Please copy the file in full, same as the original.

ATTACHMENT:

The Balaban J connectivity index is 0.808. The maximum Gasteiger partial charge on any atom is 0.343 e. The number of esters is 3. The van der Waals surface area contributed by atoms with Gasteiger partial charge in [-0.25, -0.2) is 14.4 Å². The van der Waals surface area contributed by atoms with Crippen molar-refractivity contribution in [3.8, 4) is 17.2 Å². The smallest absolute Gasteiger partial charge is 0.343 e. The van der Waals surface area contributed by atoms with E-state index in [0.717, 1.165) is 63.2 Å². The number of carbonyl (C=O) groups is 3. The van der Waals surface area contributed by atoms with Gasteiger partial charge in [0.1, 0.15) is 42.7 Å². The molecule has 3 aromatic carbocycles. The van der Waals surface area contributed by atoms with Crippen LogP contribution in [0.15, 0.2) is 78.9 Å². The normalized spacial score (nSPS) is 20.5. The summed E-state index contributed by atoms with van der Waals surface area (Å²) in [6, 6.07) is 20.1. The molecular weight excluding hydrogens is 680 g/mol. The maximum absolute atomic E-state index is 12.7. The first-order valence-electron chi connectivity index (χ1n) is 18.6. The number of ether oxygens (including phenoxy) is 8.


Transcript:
The Balaban J connectivity index is 0.808. The maximum Gasteiger partial charge on any atom is 0.343 e. The number of esters is 3. The van der Waals surface area contributed by atoms with Gasteiger partial charge in [-0.25, -0.2) is 14.4 Å². The van der Waals surface area contributed by atoms with Crippen molar-refractivity contribution in [3.8, 4) is 17.2 Å². The smallest absolute Gasteiger partial charge is 0.343 e. The van der Waals surface area contributed by atoms with E-state index in [0.717, 1.165) is 63.2 Å². The number of carbonyl (C=O) groups is 3. The van der Waals surface area contributed by atoms with Gasteiger partial charge in [0.1, 0.15) is 42.7 Å². The molecule has 3 aromatic carbocycles. The van der Waals surface area contributed by atoms with Crippen LogP contribution in [0.15, 0.2) is 78.9 Å². The normalized spacial score (nSPS) is 20.5. The summed E-state index contributed by atoms with van der Waals surface area (Å²) in [6, 6.07) is 20.1. The molecular weight excluding hydrogens is 680 g/mol. The maximum absolute atomic E-state index is 12.7. The first-order valence-electron chi connectivity index (χ1n) is 18.6. The number of ether oxygens (including phenoxy) is 8.